New Report: Missouri Earns Mostly Failing Grades for Tobacco Control Policies; Experts Recommend Focus on Tobacco Prevention and Control Funding

American Lung Association “State of Tobacco Control” report releases Missouri grades for tobacco control policies, outlines steps to reduce burden of tobacco

Today, the American Lung Association released the 22nd annual “State of Tobacco Control” report, which finds that Missouri received four F grades and one D grade for efforts to prevent and reduce tobacco use. This year’s report noted the need for Missouri policymakers to focus on strengthening the state smoke free policy and supporting local tobacco control policies.

The “State of Tobacco Control” report evaluates state and federal policies on actions taken to eliminate tobacco use and recommends proven-effective tobacco control laws and policies to save lives.

“Tobacco use is the leading cause of death in Missouri and across the country and takes the lives of 10,970 state residents each year. The tobacco industry will do anything to protect their profits at the expense of Missouri lives, so we must push forward in our efforts to prevent and reduce tobacco use,” said Laura Turner, Director of Advocacy at the American Lung Association in Missouri. “This year, we are working with state policymakers to focus on maintaining current funding for tobacco prevention and quit smoking programs and planning for ongoing increases in funding. Despite receiving $263,200,000 from tobacco settlement payments and tobacco taxes, Missouri only funds tobacco control efforts at 5.8% of the level recommended by the Centers for Disease Control and Prevention (CDC). The Lung Association urges Governor Parson and the legislature to increase funding for this critical program.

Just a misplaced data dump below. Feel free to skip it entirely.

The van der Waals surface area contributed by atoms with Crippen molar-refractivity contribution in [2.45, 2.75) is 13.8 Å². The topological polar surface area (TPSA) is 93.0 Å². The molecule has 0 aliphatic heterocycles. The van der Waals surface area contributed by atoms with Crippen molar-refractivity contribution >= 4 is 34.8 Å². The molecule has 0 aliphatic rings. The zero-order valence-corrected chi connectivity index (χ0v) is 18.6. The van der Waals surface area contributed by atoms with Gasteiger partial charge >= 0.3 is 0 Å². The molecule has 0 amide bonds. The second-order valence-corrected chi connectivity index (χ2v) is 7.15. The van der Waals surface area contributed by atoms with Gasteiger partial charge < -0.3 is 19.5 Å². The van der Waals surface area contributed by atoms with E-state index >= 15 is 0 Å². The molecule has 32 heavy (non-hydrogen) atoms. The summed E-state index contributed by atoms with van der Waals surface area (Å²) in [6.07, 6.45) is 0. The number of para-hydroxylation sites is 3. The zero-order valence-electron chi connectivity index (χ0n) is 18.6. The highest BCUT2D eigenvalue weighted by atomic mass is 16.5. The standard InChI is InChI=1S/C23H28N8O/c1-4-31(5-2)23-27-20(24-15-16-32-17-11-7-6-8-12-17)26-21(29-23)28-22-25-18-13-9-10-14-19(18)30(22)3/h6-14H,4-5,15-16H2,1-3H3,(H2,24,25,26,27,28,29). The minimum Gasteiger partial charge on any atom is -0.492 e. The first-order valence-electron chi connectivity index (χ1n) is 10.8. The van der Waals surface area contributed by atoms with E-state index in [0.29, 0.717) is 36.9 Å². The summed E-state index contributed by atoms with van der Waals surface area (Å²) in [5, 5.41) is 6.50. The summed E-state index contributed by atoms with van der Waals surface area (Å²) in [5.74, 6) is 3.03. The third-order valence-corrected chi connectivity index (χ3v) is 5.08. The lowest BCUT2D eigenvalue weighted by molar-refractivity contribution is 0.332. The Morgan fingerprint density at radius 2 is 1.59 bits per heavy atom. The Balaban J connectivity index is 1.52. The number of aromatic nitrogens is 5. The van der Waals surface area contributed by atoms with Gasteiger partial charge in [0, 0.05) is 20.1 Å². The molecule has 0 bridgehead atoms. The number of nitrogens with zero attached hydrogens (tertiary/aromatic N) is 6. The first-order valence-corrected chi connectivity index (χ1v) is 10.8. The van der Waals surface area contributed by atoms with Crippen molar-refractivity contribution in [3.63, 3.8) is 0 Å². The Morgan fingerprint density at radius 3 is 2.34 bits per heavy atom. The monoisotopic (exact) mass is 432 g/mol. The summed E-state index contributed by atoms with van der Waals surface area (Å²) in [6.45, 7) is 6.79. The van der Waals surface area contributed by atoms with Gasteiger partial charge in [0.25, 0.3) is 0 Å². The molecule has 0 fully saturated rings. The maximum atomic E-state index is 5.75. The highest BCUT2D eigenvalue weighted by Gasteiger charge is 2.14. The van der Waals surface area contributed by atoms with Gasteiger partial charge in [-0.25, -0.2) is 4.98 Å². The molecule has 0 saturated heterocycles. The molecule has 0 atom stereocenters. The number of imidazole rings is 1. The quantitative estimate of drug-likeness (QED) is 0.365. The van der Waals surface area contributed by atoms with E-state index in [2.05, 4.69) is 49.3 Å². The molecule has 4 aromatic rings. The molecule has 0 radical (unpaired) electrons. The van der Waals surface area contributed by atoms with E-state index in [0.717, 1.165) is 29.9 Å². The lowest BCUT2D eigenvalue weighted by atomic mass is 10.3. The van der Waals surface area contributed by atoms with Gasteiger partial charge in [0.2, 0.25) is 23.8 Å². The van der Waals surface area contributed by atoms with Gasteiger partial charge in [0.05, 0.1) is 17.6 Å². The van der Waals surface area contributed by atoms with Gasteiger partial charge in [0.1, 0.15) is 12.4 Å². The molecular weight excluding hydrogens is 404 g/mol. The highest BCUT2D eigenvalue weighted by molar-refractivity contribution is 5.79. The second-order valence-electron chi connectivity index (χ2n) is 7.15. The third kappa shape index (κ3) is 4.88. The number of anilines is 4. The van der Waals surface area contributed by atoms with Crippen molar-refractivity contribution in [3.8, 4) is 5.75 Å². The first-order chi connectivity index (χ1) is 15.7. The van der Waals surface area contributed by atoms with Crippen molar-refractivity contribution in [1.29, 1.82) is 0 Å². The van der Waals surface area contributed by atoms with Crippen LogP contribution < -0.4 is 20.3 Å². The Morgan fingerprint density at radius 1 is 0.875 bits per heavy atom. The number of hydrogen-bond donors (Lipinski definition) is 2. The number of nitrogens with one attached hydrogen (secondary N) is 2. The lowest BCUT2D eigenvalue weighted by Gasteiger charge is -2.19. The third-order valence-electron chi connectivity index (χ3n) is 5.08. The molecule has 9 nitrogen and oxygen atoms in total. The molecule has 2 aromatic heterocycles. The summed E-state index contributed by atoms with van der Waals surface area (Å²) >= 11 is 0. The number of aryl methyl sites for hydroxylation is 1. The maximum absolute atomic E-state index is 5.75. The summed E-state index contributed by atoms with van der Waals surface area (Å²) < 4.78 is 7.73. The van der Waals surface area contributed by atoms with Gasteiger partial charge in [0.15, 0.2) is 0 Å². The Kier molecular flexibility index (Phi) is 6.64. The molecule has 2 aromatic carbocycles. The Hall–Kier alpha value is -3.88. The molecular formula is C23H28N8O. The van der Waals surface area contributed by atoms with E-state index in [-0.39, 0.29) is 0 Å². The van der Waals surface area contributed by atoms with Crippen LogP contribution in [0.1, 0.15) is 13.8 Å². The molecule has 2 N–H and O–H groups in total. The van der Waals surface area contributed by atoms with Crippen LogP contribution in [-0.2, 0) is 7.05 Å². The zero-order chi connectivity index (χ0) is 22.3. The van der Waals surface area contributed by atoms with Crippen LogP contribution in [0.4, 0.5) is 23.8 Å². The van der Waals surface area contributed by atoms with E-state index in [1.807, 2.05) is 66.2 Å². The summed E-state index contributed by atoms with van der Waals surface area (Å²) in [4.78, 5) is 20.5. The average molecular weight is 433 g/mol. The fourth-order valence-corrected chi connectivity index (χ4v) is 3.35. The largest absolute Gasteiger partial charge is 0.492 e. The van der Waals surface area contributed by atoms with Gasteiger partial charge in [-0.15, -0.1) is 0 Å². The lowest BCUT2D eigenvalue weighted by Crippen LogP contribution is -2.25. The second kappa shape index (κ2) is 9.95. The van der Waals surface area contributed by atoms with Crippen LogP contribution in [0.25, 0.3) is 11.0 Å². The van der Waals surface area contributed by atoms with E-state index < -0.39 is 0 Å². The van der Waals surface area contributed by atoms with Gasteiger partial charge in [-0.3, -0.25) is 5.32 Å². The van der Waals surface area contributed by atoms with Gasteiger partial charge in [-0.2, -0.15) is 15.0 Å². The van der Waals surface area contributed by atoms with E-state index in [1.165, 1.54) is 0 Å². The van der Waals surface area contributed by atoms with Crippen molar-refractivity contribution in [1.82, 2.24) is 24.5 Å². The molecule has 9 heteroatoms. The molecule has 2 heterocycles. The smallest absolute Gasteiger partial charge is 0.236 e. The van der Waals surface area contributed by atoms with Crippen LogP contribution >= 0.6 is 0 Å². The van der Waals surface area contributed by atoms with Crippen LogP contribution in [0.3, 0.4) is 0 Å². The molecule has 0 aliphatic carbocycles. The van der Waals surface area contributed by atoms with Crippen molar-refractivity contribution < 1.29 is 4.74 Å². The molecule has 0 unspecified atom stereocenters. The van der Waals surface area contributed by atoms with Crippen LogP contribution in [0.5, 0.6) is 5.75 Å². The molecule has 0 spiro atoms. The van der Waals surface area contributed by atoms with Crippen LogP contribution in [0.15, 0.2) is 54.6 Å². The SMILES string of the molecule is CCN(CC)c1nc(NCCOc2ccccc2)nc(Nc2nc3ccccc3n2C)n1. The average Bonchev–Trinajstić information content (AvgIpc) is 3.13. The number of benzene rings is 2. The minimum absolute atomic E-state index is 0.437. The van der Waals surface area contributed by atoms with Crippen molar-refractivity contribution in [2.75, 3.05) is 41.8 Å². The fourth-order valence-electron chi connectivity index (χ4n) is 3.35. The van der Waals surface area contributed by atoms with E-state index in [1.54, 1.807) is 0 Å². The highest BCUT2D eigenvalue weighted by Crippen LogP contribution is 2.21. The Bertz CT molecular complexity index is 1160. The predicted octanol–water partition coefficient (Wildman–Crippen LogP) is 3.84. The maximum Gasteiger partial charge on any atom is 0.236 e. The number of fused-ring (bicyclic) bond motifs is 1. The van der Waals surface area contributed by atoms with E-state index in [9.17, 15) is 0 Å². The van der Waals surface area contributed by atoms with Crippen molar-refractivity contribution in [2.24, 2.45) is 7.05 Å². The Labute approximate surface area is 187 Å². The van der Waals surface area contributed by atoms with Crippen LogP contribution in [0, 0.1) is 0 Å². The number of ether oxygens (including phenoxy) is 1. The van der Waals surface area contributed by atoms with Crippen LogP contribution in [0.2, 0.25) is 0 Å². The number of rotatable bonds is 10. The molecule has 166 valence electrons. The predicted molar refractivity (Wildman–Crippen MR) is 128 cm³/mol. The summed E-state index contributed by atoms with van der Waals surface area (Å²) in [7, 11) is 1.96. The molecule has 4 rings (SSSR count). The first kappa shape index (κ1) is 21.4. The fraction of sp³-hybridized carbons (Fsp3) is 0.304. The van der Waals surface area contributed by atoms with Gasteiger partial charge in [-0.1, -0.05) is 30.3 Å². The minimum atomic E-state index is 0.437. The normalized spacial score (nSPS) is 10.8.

“Additionally, we are calling on Missouri legislators to oppose policies that restrict the ability of local governments to enact tobacco control policies that are best for their communities. When state and local governments cooperate, local governments can have the ability to strengthen tobacco policies informed by their communities.”

Missouri’s Grades
The “State of Tobacco Control” report grades states and the District of Columbia in five areas that have been proven to prevent and reduce tobacco use and save lives. In the 2024 report, Missouri received the following grades:

  1. Funding for State Tobacco Prevention Programs – Grade F
  2. Strength of Smokefree Workplace Laws – Grade F
  3. Level of State Tobacco Taxes – Grade F
  4. Coverage and Access to Services to Quit Tobacco – Grade C
  5. Ending the Sale of All Flavored Tobacco Products – Grade F

Federal Grades Overview
This year’s report focuses on recent federal actions, including President Biden’s failure to finalize rules to end the sale of menthol cigarettes and flavored cigars, as well as FDA’s overdue review of all applications for e-cigarette products, including flavors that are popular among youth. Because of the delay on the federal rules to end the sale of menthol cigarettes and flavored cigars, it is even more important for states to enact laws to end the sale of all flavored tobacco products.

The 2024 “State of Tobacco Control” report grades the federal government in five areas:

  • Federal Government Regulation of Tobacco Products – Grade C
  • Federal Coverage of Quit Smoking Treatments – Grade D
  • Level of Federal Tobacco Taxes – Grade F
  • Federal Mass Media Campaigns to Prevent and Reduce Tobacco Use – Grade: A
  • Federal Minimum Age of Sale for Tobacco Products to 21 – Incomplete*

*FDA remains grossly overdue in publishing the final Tobacco 21 regulations as required by statute, which is why it earns an “incomplete.” 

The Lung Association calls on the White House to urgently finalize rules to end the sales of menthol cigarettes and flavored cigars in the U.S. to save lives now. Send an email to President Biden at to insist these rules be finalized urgently. To learn more about this year’s “State of Tobacco Control” grades and take action, visit

*State Funding for Tobacco Prevention Programs grades in “State of Tobacco Control” reflect actions taken by elected officials and do not reflect on the hard work of state tobacco control programs or advocates.

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For more information, contact:

Janye Killelea
[email protected]

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